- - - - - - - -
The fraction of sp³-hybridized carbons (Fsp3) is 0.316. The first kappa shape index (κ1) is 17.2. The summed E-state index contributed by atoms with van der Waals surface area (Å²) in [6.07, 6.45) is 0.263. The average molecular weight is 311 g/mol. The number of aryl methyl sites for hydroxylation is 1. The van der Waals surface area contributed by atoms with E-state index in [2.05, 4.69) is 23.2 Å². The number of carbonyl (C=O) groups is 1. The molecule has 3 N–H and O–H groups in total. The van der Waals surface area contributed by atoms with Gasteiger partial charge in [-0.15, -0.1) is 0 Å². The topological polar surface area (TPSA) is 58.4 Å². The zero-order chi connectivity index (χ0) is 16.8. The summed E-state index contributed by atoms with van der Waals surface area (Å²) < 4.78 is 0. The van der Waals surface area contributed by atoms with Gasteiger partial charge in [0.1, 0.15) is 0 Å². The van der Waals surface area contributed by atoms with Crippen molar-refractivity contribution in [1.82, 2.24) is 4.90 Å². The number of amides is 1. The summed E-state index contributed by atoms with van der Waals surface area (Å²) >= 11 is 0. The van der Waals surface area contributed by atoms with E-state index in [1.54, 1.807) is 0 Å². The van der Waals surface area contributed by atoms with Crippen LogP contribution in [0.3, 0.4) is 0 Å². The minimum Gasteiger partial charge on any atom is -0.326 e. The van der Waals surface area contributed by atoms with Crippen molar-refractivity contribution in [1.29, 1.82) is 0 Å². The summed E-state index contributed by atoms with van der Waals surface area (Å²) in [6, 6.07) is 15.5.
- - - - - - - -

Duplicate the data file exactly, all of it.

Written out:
The fraction of sp³-hybridized carbons (Fsp3) is 0.316. The first kappa shape index (κ1) is 17.2. The summed E-state index contributed by atoms with van der Waals surface area (Å²) in [6.07, 6.45) is 0.263. The average molecular weight is 311 g/mol. The number of aryl methyl sites for hydroxylation is 1. The van der Waals surface area contributed by atoms with E-state index in [2.05, 4.69) is 23.2 Å². The number of carbonyl (C=O) groups is 1. The molecule has 3 N–H and O–H groups in total. The van der Waals surface area contributed by atoms with Gasteiger partial charge in [-0.15, -0.1) is 0 Å². The topological polar surface area (TPSA) is 58.4 Å². The zero-order chi connectivity index (χ0) is 16.8. The summed E-state index contributed by atoms with van der Waals surface area (Å²) < 4.78 is 0. The van der Waals surface area contributed by atoms with Gasteiger partial charge in [0.1, 0.15) is 0 Å². The van der Waals surface area contributed by atoms with Crippen molar-refractivity contribution in [1.82, 2.24) is 4.90 Å². The number of amides is 1. The summed E-state index contributed by atoms with van der Waals surface area (Å²) >= 11 is 0. The van der Waals surface area contributed by atoms with E-state index in [1.54, 1.807) is 0 Å². The van der Waals surface area contributed by atoms with Crippen LogP contribution in [0.3, 0.4) is 0 Å². The minimum Gasteiger partial charge on any atom is -0.326 e. The van der Waals surface area contributed by atoms with Crippen molar-refractivity contribution in [1.29, 1.82) is 0 Å². The summed E-state index contributed by atoms with van der Waals surface area (Å²) in [6, 6.07) is 15.5.